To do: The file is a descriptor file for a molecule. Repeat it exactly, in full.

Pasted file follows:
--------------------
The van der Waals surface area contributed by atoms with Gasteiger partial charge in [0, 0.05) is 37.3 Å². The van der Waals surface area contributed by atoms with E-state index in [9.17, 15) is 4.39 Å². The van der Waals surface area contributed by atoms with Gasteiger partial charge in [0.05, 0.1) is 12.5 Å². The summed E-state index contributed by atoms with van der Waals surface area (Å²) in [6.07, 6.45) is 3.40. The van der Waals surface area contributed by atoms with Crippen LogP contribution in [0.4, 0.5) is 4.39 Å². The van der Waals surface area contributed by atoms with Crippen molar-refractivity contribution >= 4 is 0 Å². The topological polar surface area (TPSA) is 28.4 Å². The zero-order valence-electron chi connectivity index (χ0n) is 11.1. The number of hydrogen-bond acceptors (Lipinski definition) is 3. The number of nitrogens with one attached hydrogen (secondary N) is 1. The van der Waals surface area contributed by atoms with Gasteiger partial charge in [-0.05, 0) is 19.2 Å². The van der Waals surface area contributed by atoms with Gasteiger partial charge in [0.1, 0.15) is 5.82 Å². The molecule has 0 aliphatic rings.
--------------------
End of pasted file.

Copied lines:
The van der Waals surface area contributed by atoms with Gasteiger partial charge in [0, 0.05) is 37.3 Å². The van der Waals surface area contributed by atoms with E-state index in [9.17, 15) is 4.39 Å². The van der Waals surface area contributed by atoms with Gasteiger partial charge in [0.05, 0.1) is 12.5 Å². The summed E-state index contributed by atoms with van der Waals surface area (Å²) in [6.07, 6.45) is 3.40. The van der Waals surface area contributed by atoms with Crippen LogP contribution in [0.4, 0.5) is 4.39 Å². The van der Waals surface area contributed by atoms with Crippen molar-refractivity contribution >= 4 is 0 Å². The topological polar surface area (TPSA) is 28.4 Å². The zero-order valence-electron chi connectivity index (χ0n) is 11.1. The number of hydrogen-bond acceptors (Lipinski definition) is 3. The number of nitrogens with one attached hydrogen (secondary N) is 1. The van der Waals surface area contributed by atoms with Gasteiger partial charge in [-0.05, 0) is 19.2 Å². The van der Waals surface area contributed by atoms with Gasteiger partial charge in [0.1, 0.15) is 5.82 Å². The molecule has 0 aliphatic rings.